ABILENE, Texas (KTAB/KRBC) – It seems that particular areas in Abilene always flood when it rains, like the historic Stevenson Park neighborhood.
“Either put up with it or we’ll have to move,” said Billy Hines, Stevenson Park neighborhood resident.
Rev. Andrew Penns say the Stevenson Park area was developed in the early to mid ’50s.
“Segregation was still prevalent,” said Penns.
The area was developed as a step up from the Goodlow neighborhood, where Black residents were forced to live due to segregation.
However, the land was developed on a floodplain.
“The Stevenson neighborhood as well as the Goodlow neighborhood would catch the bulk of the water,” said Penns.
Carolyn Hines, long-term resident in the Stevenson neighborhood says it was cheap.
“The gentleman that the city allowed to develop this land knew it was going to be something that the Blacks could purchase,” Carolyn Hines says.
Flash forward to 2021 and the neighborhood still deals with flooding.
“You’ve got Lytle Lake, you’ve got Kirby Lake, you’ve got Abilene Lake, all that water comes this way,” said Hines.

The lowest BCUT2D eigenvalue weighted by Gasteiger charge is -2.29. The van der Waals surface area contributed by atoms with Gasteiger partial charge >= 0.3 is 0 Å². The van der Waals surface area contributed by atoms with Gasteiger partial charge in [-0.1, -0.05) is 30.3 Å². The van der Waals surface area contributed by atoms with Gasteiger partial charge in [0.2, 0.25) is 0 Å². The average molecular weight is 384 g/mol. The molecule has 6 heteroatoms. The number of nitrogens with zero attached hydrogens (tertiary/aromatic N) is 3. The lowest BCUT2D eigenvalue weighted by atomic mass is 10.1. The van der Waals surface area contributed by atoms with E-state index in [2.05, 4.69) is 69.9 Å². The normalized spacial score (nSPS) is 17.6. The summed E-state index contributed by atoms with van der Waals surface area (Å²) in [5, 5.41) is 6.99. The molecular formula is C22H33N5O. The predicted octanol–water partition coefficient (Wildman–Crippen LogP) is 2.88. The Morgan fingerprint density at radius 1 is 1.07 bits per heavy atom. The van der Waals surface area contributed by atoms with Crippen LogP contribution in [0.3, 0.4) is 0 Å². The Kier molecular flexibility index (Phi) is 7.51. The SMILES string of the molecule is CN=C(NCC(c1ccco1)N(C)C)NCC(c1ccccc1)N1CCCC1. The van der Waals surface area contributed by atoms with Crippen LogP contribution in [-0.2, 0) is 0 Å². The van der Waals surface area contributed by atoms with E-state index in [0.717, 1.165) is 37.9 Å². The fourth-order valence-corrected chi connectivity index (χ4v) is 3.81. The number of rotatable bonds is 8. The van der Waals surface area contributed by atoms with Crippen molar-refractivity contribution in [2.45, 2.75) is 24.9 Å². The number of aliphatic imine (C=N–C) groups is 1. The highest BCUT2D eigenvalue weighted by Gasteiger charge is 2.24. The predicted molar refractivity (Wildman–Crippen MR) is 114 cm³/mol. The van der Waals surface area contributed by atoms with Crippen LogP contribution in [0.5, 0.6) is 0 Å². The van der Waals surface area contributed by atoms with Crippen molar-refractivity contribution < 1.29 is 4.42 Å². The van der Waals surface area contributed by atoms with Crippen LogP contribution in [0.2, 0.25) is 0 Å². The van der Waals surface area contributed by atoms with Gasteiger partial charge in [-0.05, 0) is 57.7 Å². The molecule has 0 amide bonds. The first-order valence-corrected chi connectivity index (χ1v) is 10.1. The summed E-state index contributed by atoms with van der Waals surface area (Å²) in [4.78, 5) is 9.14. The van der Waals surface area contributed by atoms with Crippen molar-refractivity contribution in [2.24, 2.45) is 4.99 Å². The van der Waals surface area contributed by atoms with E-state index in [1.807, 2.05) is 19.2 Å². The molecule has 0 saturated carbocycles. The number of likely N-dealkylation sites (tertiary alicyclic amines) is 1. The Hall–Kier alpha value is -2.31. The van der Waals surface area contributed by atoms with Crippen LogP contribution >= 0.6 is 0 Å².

While the city has said in the past that it doesn’t flood enough to justify the extreme costs of putting in modern draining systems, Penns and Hines say something needs to be done to address the issue.
“It was in the ’80s when I sat on the flood task force committee, there has not been another flood task force that I know of since that time,” said Penns.
Penns says he believes the only way we any changes will occur is if the issues can be studied once again to see if there are other ways to divert the water, so communities like Stevenson aren’t suffering.
Right now, the city’s plan is to keep the creeks clean to make the flow of water faster to Lake Fort Phantom Hill.